This, then, is the state of football broadcasting in the UK at the moment. Rights for live Premier League games are so expensive to bid for that only a small handful of broadcasters – Sky, ESPN and, given their recent acquisitions of French rights, probably al-Jazeera – are able to offer the vast sums required, while the lower leagues are too expensive to produce to make a serious challenge to Sky for the rights (or, in the case of Premier Sports and their deal to broadcast non-League football, hardly enriching for the clubs involved).

Which is why looking outside of the traditional mediums could be seen as a good thing. For the Premier League, should Apple and Google, two companies with the financial clout to challenge Sky, decide to bid then it could herald the much-needed shake-up of the current near-monopoly on top flight rights. For lower leagues, exploring non-linear options are, quite simply, a must if they are to at least stand a chance of reaching existing fans and new audiences. A new generation of internet connected app-friendly televisions are on the way powered by familiar OS and Android platforms. While it may be a tad hyperbolic to proclaim these will change the way you watch TV forever, we’re already seeing the current generation of IPTVs having a slight shift on the way we consume our television. The world of streaming, tablets, phones and TV is amalgamating as one.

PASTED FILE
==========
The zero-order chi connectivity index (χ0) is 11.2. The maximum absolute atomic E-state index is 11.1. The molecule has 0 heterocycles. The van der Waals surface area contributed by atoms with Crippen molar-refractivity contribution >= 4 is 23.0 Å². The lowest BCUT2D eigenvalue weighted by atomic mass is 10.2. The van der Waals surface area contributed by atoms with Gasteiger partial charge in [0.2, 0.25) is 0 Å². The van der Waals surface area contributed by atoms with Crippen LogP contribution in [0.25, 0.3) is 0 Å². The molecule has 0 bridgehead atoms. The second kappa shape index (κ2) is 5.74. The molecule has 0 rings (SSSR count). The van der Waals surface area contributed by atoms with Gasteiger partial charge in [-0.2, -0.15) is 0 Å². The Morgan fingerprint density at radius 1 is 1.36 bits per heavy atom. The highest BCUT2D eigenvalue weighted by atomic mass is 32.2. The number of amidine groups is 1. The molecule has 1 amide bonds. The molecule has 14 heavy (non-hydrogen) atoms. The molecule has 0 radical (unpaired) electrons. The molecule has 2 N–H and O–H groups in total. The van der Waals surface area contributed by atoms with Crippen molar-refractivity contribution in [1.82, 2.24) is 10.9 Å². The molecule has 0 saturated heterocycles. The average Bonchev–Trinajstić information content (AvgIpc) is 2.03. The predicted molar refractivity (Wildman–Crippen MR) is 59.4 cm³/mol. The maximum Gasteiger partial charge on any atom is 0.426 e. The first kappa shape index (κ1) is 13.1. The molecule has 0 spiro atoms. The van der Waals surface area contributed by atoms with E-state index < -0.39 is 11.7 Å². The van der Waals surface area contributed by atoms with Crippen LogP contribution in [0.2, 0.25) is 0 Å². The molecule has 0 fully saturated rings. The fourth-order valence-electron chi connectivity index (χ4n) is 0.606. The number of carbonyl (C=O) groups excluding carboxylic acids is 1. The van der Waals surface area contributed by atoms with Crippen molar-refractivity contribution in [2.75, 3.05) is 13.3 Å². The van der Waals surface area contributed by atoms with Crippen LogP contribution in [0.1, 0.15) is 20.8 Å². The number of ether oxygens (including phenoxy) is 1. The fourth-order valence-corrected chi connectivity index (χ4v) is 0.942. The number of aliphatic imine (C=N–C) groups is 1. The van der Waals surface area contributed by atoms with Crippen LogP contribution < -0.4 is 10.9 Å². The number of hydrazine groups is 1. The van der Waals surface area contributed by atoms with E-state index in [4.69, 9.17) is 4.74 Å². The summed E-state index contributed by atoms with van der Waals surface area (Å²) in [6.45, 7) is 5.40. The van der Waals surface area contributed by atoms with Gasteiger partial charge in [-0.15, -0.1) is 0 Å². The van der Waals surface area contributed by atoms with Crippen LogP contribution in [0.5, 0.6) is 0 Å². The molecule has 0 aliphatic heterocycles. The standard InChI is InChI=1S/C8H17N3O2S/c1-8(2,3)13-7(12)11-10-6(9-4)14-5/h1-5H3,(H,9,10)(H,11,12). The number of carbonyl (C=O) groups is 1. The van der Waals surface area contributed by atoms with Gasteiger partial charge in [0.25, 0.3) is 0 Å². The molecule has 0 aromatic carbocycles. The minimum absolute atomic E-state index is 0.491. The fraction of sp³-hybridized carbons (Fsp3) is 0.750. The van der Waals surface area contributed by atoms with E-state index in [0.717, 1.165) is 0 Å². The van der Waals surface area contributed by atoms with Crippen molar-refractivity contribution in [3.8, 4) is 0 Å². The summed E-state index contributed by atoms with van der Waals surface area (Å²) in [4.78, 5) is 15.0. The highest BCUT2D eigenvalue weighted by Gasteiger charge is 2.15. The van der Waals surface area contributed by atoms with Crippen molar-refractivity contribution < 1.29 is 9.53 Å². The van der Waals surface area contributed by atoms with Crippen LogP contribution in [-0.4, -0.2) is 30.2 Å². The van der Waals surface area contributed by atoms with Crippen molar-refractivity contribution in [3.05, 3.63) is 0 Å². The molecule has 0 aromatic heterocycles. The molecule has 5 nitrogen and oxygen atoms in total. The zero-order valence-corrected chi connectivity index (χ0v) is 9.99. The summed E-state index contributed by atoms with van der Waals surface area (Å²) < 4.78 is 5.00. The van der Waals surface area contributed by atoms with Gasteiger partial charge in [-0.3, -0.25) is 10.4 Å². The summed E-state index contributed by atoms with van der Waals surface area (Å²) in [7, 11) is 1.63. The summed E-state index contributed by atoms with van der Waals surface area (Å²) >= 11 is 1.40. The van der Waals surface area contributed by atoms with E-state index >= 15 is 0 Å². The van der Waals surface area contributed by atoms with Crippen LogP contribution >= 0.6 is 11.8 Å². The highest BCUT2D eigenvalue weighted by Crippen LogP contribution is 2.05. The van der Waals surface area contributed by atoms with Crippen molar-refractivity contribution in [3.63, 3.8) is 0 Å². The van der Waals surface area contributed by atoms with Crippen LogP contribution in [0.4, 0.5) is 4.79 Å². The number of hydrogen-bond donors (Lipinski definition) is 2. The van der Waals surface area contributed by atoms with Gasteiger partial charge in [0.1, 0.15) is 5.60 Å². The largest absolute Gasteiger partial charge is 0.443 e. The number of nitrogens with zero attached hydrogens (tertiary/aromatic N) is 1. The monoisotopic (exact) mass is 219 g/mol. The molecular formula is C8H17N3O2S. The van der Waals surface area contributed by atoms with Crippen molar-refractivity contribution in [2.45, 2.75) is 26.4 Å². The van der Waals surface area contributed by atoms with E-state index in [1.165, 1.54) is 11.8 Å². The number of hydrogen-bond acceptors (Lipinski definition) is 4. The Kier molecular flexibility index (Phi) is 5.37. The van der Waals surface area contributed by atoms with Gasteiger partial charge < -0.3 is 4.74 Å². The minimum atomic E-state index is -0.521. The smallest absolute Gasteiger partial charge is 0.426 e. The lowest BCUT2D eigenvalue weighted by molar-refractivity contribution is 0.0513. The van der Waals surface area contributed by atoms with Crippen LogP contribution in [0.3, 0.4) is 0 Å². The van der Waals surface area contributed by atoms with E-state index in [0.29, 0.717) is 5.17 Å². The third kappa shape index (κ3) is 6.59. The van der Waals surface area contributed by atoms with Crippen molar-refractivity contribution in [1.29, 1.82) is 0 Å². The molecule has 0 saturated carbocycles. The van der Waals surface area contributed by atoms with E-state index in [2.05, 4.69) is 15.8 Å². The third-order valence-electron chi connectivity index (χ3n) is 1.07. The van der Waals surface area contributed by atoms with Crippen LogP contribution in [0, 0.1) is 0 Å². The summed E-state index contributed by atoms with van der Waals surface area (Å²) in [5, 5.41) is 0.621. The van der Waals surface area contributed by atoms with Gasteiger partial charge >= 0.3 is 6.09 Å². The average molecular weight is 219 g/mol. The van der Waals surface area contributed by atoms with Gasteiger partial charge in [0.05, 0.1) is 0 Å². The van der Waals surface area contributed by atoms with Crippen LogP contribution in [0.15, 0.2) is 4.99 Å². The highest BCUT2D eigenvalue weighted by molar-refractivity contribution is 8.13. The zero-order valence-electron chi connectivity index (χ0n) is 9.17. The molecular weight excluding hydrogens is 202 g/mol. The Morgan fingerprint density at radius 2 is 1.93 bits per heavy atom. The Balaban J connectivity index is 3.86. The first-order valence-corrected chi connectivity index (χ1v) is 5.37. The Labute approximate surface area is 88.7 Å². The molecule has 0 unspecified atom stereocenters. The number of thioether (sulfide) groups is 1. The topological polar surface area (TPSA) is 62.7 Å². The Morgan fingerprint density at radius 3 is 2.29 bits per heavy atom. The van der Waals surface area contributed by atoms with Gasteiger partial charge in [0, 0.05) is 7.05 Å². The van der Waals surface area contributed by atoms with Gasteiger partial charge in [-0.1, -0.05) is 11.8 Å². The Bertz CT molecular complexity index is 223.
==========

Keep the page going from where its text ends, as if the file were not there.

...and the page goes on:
Of the realistic options, Apple appear to be the most curious of those rumoured. The tech company already has a deal in place with Sky to show archive footage through iTunes, while Sky’s successful Sky Go mobile and tablet apps currently offer a slick Premier League broadcasting experience on the iPhone and iPad.